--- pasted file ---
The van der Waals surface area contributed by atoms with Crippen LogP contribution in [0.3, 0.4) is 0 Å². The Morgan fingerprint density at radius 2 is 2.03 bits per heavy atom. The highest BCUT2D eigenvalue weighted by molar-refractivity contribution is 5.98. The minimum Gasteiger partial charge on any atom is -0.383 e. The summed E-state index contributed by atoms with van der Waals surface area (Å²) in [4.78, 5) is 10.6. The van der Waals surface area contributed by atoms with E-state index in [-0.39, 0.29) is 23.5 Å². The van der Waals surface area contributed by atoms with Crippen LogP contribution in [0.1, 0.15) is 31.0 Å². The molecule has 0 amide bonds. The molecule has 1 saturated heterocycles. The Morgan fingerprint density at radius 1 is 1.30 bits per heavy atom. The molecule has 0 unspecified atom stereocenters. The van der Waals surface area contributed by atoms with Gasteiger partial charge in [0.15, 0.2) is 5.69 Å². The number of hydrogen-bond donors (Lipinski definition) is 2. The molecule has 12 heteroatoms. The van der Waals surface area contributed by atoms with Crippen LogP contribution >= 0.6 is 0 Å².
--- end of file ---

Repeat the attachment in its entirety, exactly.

The van der Waals surface area contributed by atoms with Crippen LogP contribution in [0.3, 0.4) is 0 Å². The Morgan fingerprint density at radius 2 is 2.03 bits per heavy atom. The highest BCUT2D eigenvalue weighted by molar-refractivity contribution is 5.98. The minimum Gasteiger partial charge on any atom is -0.383 e. The summed E-state index contributed by atoms with van der Waals surface area (Å²) in [4.78, 5) is 10.6. The van der Waals surface area contributed by atoms with E-state index in [-0.39, 0.29) is 23.5 Å². The van der Waals surface area contributed by atoms with Crippen LogP contribution in [0.1, 0.15) is 31.0 Å². The molecule has 0 amide bonds. The molecule has 1 saturated heterocycles. The Morgan fingerprint density at radius 1 is 1.30 bits per heavy atom. The molecule has 0 unspecified atom stereocenters. The van der Waals surface area contributed by atoms with Gasteiger partial charge in [0.15, 0.2) is 5.69 Å². The number of hydrogen-bond donors (Lipinski definition) is 2. The molecule has 12 heteroatoms. The van der Waals surface area contributed by atoms with Crippen LogP contribution >= 0.6 is 0 Å².